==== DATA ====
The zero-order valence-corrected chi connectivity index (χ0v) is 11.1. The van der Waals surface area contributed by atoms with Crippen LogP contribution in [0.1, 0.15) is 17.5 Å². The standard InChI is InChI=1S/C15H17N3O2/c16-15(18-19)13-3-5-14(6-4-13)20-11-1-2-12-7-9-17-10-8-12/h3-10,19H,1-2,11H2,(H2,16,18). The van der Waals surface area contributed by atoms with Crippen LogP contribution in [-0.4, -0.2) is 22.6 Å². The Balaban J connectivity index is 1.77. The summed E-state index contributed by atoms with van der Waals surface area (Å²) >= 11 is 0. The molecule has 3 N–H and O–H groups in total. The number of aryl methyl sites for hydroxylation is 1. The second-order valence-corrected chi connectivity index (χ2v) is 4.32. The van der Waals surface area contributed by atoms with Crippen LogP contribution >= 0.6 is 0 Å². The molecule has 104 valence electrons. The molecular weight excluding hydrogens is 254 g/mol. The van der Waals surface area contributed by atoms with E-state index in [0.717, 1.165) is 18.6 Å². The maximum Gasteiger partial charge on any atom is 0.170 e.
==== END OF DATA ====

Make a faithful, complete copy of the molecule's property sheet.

The zero-order valence-corrected chi connectivity index (χ0v) is 11.1. The van der Waals surface area contributed by atoms with Crippen LogP contribution in [0.1, 0.15) is 17.5 Å². The standard InChI is InChI=1S/C15H17N3O2/c16-15(18-19)13-3-5-14(6-4-13)20-11-1-2-12-7-9-17-10-8-12/h3-10,19H,1-2,11H2,(H2,16,18). The van der Waals surface area contributed by atoms with Crippen LogP contribution in [-0.4, -0.2) is 22.6 Å². The Balaban J connectivity index is 1.77. The summed E-state index contributed by atoms with van der Waals surface area (Å²) >= 11 is 0. The molecule has 3 N–H and O–H groups in total. The number of aryl methyl sites for hydroxylation is 1. The second-order valence-corrected chi connectivity index (χ2v) is 4.32. The van der Waals surface area contributed by atoms with Crippen LogP contribution >= 0.6 is 0 Å². The molecule has 104 valence electrons. The molecular weight excluding hydrogens is 254 g/mol. The van der Waals surface area contributed by atoms with E-state index in [0.717, 1.165) is 18.6 Å². The maximum Gasteiger partial charge on any atom is 0.170 e.